Conducting assembly elections amid the COVID-19 pandemic in Bihar has become a major challenge for the Election Commission. While the poll panel has gone ahead to conduct the election on time, the pandemic has created panic across the state. Be it politicians, election officials or voters, all are in a state of panic as the disease continues to spread and claim many lives every day.
Panic has especially gripped the political class as COVID-19 as claimed the lives of at least six leaders and infected more than 100, including two ministers and over 25 legislators, so far. The majority are from the ruling BJP and include top leaders like Sanjay Jaiswal, president of the state unit; Awadhesh Narayan Singh, acting chairman of Bihar Legislative Council; Ram Kripal Yadav, MP; Vijay Kumar Sinha and Vinod Singh, both ministers.
The JD-U headed by Chief Minister Nitish Kumar has the second most number of leaders infected by COVID-19. Seven of its top leaders, including a minister, an MP and four legislators, have been admitted to various hospitals. Even the chief minister has not come out in public in the past fortnight since his niece who was staying at his official residence tested positive. Apparently, the chief minister is under quarantine in his house, though there is no official word in the regard, despite repeated attacks from the Opposition.
“It has been 130 days since Nitish Kumar locked himself in his home. I humbly request the chief minister with folded hands not to go invisible amid the COVID-19 pandemic and floods. What is the use of a government and a ruler who leaves the masses at the mercy of God at the time of crisis?” Tejashwi asked in vain.
The BJP and the JD(U) have been affected the worst as the parties launched virtual rallies and poll campaigns on a bigger scale in a bid to score over the Opposition. But these backfired on them. It all began after Union Home Minister Amit Shah held a mega digital rally in June. It picked up momentum when party’s Bihar in-charge Bhupender Yadav held a series of meetings at the state BJP headquarters earlier this month. But the move has proved disastrous now, leaving around 75 party leaders and office staffs infected by the virus.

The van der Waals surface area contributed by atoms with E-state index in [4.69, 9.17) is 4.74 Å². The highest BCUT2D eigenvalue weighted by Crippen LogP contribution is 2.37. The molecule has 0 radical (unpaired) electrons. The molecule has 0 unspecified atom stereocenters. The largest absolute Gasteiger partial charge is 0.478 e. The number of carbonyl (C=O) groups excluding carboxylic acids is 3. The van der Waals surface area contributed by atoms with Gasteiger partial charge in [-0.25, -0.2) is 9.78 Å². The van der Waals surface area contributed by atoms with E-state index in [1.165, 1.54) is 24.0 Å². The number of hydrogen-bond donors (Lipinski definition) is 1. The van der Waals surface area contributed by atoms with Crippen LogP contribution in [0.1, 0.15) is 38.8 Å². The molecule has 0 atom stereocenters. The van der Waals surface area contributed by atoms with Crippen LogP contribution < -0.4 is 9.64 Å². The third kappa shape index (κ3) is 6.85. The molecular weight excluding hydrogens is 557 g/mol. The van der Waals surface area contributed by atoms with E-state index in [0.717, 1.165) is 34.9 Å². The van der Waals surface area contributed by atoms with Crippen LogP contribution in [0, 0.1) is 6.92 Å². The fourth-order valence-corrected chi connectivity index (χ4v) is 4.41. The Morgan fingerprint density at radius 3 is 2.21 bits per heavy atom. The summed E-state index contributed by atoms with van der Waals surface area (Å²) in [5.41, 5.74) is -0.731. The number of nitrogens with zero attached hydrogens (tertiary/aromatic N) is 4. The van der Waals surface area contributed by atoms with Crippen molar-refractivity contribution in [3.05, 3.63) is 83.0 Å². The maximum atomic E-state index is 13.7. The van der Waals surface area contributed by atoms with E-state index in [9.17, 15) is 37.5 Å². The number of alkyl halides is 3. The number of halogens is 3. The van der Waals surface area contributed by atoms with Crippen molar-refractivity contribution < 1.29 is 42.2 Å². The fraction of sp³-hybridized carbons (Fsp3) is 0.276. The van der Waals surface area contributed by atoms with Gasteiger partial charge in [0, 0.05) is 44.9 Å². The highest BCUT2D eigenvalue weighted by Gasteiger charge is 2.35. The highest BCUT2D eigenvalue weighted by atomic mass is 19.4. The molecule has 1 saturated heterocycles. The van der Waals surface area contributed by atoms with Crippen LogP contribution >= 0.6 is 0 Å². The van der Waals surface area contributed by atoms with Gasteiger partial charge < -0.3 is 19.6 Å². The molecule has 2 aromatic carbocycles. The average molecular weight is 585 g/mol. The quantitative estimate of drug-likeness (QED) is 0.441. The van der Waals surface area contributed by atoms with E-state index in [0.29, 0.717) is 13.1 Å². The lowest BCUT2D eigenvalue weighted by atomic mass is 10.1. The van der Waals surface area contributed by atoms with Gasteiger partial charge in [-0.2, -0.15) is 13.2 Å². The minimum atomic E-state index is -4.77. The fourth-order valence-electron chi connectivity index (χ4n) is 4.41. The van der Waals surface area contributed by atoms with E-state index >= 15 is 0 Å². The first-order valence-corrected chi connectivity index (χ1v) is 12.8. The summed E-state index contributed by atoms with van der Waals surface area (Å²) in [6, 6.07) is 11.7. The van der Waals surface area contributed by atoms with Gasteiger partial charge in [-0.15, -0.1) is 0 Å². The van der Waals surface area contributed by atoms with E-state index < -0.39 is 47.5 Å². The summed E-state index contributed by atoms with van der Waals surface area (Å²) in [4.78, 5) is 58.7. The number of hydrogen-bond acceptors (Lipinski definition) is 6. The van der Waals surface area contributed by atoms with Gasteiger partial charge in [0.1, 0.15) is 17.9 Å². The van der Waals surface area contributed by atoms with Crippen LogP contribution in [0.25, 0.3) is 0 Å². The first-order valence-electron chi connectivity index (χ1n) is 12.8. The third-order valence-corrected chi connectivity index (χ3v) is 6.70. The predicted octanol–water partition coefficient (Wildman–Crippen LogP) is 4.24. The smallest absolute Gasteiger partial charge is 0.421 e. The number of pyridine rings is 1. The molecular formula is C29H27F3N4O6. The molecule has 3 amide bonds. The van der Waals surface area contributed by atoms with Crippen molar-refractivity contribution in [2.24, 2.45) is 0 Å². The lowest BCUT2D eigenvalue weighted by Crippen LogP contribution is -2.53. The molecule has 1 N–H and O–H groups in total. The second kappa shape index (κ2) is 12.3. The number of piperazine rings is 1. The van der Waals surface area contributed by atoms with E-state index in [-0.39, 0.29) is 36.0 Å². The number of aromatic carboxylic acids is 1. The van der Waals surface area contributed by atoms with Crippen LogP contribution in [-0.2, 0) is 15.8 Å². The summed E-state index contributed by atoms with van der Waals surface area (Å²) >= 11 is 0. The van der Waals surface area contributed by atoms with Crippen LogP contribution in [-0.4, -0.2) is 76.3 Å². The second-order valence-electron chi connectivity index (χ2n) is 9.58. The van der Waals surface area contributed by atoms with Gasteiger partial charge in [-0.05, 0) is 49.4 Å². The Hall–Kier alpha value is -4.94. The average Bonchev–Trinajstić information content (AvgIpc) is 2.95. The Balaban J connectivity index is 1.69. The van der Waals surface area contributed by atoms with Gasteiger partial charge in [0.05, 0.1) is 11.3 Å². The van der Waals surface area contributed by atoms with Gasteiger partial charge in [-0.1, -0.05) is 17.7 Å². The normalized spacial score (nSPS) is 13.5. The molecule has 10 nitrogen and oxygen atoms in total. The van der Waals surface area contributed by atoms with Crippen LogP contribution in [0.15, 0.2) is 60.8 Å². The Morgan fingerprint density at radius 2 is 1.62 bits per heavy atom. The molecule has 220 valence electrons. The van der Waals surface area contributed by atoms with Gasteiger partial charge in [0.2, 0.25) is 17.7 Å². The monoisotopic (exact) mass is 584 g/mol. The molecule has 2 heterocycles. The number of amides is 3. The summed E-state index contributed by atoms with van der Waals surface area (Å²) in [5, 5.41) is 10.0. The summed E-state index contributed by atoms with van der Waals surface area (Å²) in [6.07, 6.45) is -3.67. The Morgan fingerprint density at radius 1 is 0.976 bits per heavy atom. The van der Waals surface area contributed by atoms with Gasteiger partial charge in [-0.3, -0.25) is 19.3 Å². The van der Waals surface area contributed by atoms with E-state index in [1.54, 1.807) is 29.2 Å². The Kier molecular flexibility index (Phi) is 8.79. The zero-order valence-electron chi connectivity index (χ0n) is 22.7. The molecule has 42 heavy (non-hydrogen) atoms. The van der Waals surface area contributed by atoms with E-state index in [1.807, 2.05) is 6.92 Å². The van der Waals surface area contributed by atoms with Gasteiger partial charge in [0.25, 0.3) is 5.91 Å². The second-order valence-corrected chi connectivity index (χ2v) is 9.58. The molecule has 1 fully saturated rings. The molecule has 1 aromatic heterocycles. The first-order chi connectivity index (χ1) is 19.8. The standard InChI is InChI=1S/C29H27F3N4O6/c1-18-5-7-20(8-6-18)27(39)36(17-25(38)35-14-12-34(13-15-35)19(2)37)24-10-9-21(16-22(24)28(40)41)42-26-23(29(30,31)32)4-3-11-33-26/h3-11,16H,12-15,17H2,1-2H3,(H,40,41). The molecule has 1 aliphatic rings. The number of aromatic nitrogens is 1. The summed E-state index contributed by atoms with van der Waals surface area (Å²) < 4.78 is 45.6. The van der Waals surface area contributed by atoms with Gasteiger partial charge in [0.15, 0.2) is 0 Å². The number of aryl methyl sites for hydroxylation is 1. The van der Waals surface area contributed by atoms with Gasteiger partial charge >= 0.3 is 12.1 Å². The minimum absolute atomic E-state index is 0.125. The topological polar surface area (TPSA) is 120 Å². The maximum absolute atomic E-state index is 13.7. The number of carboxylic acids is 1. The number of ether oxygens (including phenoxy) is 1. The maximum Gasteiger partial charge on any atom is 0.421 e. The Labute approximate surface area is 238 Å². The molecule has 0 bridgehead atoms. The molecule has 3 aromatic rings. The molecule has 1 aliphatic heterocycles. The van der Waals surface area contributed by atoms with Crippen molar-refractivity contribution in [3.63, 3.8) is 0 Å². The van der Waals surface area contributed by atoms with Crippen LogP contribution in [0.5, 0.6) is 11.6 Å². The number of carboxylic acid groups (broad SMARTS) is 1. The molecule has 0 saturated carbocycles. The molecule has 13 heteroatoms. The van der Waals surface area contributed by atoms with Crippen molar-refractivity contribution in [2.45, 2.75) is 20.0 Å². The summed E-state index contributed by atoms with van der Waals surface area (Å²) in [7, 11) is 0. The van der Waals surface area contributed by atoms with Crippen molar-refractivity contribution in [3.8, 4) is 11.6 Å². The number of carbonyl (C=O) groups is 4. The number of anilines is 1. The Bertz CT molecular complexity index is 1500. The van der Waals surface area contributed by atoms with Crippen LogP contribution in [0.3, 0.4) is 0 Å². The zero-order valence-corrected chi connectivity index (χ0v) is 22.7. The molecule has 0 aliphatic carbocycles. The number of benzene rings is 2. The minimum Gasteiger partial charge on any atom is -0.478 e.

Another major challenge faced by the Election Commission is to convince government employees to join election duty as they are reluctant to resume work amid the crisis. The office of the state’s Chief Electoral Officer (CEO) has been conducting training for the staff of various departments to educate them about laws related to the conduct of elections, procedural matters and the updation of electoral rolls. They are angry about being asked to attend the training programme physically, instead of virtual mediums and have petitioned the CEO to conduct sessions online.
“Bihar is already fighting with 2 pandemics, Floods &Corona. So @CEOBihar better not give us the third pandemic…! Whosoever wins or loses the #election, we citizens are going to suffer anyway (SIC),” a person had replied to a tweet on Bihar CEO’s handle.
The twin disasters have left villagers in a peculiar situation. While half the population in the state has locked themselves in their homes to save themselves from COVID-19, the other half has been fleeing their homes to escape floods that have affected more than 10 lakh people in 74 blocks across 10 districts of north Bihar.
The biggest challenge for the election commission, however, is to convince voters to come out of their homes and participate in the poll process to elect a new government. But they don’t look prepared to vote and risk their lives. The state government, in fact, has enforced the second spell of “total lockdown” across the state for a fortnight since July 16 in view of an alarming surge in cases of COVID-19.
Although lockdown norms have been relaxed in rural areas for the resumption of agricultural activities, farmers too have shut themselves in their homes fearing COVID-19 infection. The main reason for the panic is that all hospitals are filled with patients. The most common complaint is that hospitals are refusing to admit patients citing shortage of beds, and advising the COVID-positive patients to stay at their homes.
Experts have slammed the election commission for its plan to conduct the election, while the people are battling the pandemic. “The EC doesn’t have its own machinery for conducting elections. It depends on teaching staff, bankers, government employees and health staff to conduct polling. Just imagine what will be the situation if all these staff were engaged in poll duty. What is the point in conducting polling if the lives of people are at risk?” asked DM Diwakar, a political expert.
The term of the current Bihar assembly expires in November end, and so experts have suggested four options to authorities and political parties to handle this possible constitutional crisis amid the pandemic.
1. All political parties should sit together and form an “all-party government” until the situation gets normal 2. Make a recommendation to the governor to dissolve the assembly, and in such a situation, the governor could ask the caretaker government to continue for at least six months until the next government is formed. 3. The imposition of President’s Rule and 4. Bringing an ordinance in Parliament to extend the tenure of the state assembly.
However, the ruling NDA wants the elections to be held as per the schedule.